Stricter rules for quarantine facilities

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Stricter new rules for approved quarantine facilities will reduce the chance of unwanted pests or diseases arriving in New Zealand from imported goods, says the Ministry for Primary Industries.

MPI released new rules earlier this month for New Zealand-based "transitional facilities", which are used by importers to hold goods before they are checked for contaminants such as hitchhiking bugs or reptiles.

"The changes will see a major biosecurity shake-up for these facilities, particularly in the areas of training and auditing requirements," says Paul Hallett, MPI Manager, Biosecurity and Environment.

"Such facilities are an important part of New Zealand's biosecurity system. The changes will give MPI greater assurance that facilities meet the high biosecurity standards we expect of them.

"We have substantially increased the amount and structure of training required by facility operators and accredited staff – for example, they will now have to undergo retraining every 2 years.

"In addition, there is a new requirement for specialist training in checking containers that arrive by air for biosecurity contaminants and pests.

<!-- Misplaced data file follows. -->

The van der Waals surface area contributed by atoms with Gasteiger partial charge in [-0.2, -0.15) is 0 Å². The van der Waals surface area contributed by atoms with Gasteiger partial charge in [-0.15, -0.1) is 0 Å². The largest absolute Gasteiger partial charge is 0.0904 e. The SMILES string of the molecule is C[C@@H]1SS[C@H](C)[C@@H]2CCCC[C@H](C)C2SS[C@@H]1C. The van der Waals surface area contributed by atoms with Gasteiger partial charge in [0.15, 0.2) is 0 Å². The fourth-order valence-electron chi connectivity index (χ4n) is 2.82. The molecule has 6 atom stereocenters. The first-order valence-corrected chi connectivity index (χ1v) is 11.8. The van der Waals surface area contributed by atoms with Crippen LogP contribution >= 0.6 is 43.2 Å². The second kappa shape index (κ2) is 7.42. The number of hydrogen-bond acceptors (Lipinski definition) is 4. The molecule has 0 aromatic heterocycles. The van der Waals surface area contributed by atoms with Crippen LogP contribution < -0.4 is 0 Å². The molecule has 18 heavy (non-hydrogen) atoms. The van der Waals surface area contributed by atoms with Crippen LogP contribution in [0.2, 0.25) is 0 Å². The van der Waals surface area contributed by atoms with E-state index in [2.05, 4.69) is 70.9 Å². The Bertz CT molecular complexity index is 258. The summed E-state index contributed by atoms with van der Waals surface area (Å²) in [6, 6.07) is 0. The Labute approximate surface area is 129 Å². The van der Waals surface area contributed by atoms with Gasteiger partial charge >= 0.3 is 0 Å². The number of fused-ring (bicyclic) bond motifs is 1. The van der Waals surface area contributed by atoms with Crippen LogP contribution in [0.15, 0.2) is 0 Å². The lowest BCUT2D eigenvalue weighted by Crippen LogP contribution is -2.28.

"We are also going to increase our auditing requirements to make sure the facilities are running properly, including ensuring that all internal audits are lodged with MPI so we know that they been done.

"At the same time, we will be ramping up our external audits of high risk facilities."

The new rules will come into force in December. 

"That means any non-compliant facilities have 6 months to get their house in order. After that, we will be strictly enforcing the new rules, which could ultimately see the deregistration of some facilities," says Mr Hallett.

There are currently some 5800 transitional facilities operating in New Zealand. They range from large commercial operations near major ports, to small businesses that import 1 or 2 containers a year.

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